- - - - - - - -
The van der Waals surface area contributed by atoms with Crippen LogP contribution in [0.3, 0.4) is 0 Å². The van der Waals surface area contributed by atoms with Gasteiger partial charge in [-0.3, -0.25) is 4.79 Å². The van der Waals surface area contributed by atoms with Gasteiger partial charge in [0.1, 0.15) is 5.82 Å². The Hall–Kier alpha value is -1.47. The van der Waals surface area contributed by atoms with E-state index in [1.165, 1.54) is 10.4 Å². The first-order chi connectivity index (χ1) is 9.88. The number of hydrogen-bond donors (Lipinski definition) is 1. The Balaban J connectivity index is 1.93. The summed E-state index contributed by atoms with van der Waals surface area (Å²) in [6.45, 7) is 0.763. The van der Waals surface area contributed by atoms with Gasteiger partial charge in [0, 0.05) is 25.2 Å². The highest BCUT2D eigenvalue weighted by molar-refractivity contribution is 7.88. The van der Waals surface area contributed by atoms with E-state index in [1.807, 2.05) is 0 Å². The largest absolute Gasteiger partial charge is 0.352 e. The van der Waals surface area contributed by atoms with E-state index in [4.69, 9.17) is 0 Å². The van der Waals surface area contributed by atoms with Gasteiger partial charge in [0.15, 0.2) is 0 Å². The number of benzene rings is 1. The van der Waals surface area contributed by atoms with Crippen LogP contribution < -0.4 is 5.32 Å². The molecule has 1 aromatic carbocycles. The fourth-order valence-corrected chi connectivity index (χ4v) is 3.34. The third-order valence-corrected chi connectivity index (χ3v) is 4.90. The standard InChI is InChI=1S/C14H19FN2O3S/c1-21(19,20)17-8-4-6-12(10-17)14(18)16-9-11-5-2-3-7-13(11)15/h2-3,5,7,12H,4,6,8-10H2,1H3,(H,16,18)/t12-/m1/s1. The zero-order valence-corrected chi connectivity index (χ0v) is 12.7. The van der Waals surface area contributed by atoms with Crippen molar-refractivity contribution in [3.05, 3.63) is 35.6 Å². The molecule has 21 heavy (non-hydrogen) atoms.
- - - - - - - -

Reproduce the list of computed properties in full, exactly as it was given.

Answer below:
The van der Waals surface area contributed by atoms with Crippen LogP contribution in [0.3, 0.4) is 0 Å². The van der Waals surface area contributed by atoms with Gasteiger partial charge in [-0.3, -0.25) is 4.79 Å². The van der Waals surface area contributed by atoms with Gasteiger partial charge in [0.1, 0.15) is 5.82 Å². The Hall–Kier alpha value is -1.47. The van der Waals surface area contributed by atoms with E-state index in [1.165, 1.54) is 10.4 Å². The first-order chi connectivity index (χ1) is 9.88. The number of hydrogen-bond donors (Lipinski definition) is 1. The Balaban J connectivity index is 1.93. The summed E-state index contributed by atoms with van der Waals surface area (Å²) in [6.45, 7) is 0.763. The van der Waals surface area contributed by atoms with Gasteiger partial charge in [0, 0.05) is 25.2 Å². The highest BCUT2D eigenvalue weighted by molar-refractivity contribution is 7.88. The van der Waals surface area contributed by atoms with E-state index in [1.807, 2.05) is 0 Å². The largest absolute Gasteiger partial charge is 0.352 e. The van der Waals surface area contributed by atoms with E-state index in [4.69, 9.17) is 0 Å². The van der Waals surface area contributed by atoms with Gasteiger partial charge in [0.15, 0.2) is 0 Å². The number of benzene rings is 1. The van der Waals surface area contributed by atoms with Crippen LogP contribution < -0.4 is 5.32 Å². The molecule has 1 aromatic carbocycles. The fourth-order valence-corrected chi connectivity index (χ4v) is 3.34. The third-order valence-corrected chi connectivity index (χ3v) is 4.90. The standard InChI is InChI=1S/C14H19FN2O3S/c1-21(19,20)17-8-4-6-12(10-17)14(18)16-9-11-5-2-3-7-13(11)15/h2-3,5,7,12H,4,6,8-10H2,1H3,(H,16,18)/t12-/m1/s1. The zero-order valence-corrected chi connectivity index (χ0v) is 12.7. The van der Waals surface area contributed by atoms with Crippen molar-refractivity contribution in [3.05, 3.63) is 35.6 Å². The molecule has 21 heavy (non-hydrogen) atoms.